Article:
Yet “No Other” is no one’s idea of down-home roots-rock. Mr. Clark and its producer, Thomas Jefferson Kaye, gave it a far more lavish palette, and even the songs that start out countryish end up in realms of their own. There are gospelly female choruses, horns, synthesizers, Latin percussion, wah-wah violin and, in “No Other,” a bruising fuzz-toned bass line played by a phalanx of overdubbed basses. The head of Elektra/Asylum Records, David Geffen, was furious that a $100,000 studio budget had yielded only eight finished songs, and the label barely promoted the album. In a notorious Hollywood incident, Clark and Mr. Geffen nearly came to blows at a restaurant.
Four decades after “No Other” was released, in our era of potentially infinite overdubs and libraries of distortion effects, the album’s dense production pileups — what Mr. Scally from Beach House calls “studio-ness” — register less as overkill than as a psychological ambience.
“That studio-ness really pushed Gene Clark,” Mr. Scally said. “It sounds like he’s fighting to survive, to burst through that wall of sound. His vocals are intense.”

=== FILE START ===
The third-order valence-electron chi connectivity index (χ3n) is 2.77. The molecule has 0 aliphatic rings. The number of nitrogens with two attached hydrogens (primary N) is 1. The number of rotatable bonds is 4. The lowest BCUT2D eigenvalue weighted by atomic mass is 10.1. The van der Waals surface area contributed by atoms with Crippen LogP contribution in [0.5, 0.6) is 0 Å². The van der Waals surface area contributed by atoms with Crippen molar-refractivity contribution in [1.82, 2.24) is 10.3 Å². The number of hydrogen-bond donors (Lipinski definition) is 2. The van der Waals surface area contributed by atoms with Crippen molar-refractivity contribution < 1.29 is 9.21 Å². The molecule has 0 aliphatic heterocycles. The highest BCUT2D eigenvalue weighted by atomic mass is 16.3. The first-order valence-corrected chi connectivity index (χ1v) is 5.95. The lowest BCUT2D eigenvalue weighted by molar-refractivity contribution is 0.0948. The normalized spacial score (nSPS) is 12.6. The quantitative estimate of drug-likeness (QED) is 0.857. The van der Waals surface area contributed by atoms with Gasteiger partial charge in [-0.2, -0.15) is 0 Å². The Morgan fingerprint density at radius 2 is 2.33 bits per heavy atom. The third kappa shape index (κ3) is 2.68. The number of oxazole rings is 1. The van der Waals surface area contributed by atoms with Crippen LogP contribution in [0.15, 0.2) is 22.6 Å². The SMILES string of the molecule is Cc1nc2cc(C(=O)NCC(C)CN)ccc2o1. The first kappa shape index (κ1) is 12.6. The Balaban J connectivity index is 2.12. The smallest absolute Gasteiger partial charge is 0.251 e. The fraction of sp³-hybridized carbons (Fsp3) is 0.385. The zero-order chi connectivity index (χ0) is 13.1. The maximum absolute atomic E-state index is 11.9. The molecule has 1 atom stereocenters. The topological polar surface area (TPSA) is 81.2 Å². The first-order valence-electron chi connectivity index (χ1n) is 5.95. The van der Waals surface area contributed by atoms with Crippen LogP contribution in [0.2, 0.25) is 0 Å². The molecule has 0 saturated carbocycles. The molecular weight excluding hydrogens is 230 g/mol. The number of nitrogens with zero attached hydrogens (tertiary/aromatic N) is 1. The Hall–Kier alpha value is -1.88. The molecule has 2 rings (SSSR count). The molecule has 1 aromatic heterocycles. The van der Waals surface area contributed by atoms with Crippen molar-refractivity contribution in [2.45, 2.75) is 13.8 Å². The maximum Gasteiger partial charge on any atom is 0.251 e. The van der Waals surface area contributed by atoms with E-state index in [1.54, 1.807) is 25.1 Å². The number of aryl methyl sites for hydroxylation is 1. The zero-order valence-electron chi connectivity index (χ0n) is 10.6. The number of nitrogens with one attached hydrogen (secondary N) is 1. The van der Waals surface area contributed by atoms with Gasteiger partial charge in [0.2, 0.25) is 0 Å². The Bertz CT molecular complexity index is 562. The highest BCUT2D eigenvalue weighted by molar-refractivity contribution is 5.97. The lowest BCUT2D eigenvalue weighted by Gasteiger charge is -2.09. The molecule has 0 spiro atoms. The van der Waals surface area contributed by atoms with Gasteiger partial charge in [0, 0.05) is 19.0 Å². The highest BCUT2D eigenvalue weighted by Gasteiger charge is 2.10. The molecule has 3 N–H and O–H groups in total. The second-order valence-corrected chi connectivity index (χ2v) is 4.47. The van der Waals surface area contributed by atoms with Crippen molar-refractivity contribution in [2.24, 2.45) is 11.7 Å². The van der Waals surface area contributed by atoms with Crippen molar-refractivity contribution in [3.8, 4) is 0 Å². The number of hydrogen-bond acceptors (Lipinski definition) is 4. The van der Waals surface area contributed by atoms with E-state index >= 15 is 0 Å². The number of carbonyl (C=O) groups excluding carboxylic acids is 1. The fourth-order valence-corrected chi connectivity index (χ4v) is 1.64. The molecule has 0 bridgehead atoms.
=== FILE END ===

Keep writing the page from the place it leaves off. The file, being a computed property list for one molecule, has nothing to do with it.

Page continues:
Mr. Scally, 31, first heard “No Other” in 2004, when he began collaborating with Ms. Legrand; her father gave her the L.P. “I thought it was one of those classic rock records like ‘After the Gold Rush,’ one of those well-known canonized great records,” Mr. Scally said. “But I found out over the years that it’s just a record no one knew.”
Beach House has been listening to it “constantly” since then, discovering its “onionlike quality,” Mr. Scally said, adding: “The first thing you hear is the production, the general feel. Ten listens in, you start fixating on the lyrics. And some of the lyrics on the record just destroy you, they’re so strange and wonderful.”
Clark, in a 1984 interview, described the album as “spiritual,” adding, “It was during a time when I felt like I was doing a lot of soul-searching.”
“It’s hard to understand how this record must have sounded then as opposed to how it sounds now and what it means,” Mr. Scally said. “There’s something really touching about it.”
Beach House and Friends are to perform Gene Clark’s “No Other” Saturday and Sunday at Music Hall of Williamsburg, 66 North Sixth Street, Brooklyn; 212-260-4700, musichallofwilliamsburg.com; SOLD OUT.